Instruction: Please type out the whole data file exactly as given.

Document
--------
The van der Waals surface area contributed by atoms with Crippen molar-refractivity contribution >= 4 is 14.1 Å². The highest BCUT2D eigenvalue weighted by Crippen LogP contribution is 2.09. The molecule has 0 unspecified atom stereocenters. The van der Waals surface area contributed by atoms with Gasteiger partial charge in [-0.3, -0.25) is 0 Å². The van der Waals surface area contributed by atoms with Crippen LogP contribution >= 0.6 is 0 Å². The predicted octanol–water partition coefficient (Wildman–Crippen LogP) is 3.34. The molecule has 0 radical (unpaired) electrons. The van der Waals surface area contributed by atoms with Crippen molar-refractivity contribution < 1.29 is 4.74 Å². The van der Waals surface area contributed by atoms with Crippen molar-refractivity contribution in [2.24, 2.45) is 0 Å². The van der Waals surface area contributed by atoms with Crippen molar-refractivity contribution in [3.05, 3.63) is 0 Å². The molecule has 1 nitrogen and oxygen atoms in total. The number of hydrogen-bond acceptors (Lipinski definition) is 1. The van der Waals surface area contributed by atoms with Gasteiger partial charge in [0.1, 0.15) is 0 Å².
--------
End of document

The van der Waals surface area contributed by atoms with Crippen molar-refractivity contribution >= 4 is 14.1 Å². The highest BCUT2D eigenvalue weighted by Crippen LogP contribution is 2.09. The molecule has 0 unspecified atom stereocenters. The van der Waals surface area contributed by atoms with Gasteiger partial charge in [-0.3, -0.25) is 0 Å². The van der Waals surface area contributed by atoms with Crippen LogP contribution >= 0.6 is 0 Å². The predicted octanol–water partition coefficient (Wildman–Crippen LogP) is 3.34. The molecule has 0 radical (unpaired) electrons. The van der Waals surface area contributed by atoms with Crippen molar-refractivity contribution < 1.29 is 4.74 Å². The van der Waals surface area contributed by atoms with Crippen molar-refractivity contribution in [2.24, 2.45) is 0 Å². The van der Waals surface area contributed by atoms with Crippen molar-refractivity contribution in [3.05, 3.63) is 0 Å². The molecule has 1 nitrogen and oxygen atoms in total. The number of hydrogen-bond acceptors (Lipinski definition) is 1. The van der Waals surface area contributed by atoms with Gasteiger partial charge in [0.1, 0.15) is 0 Å².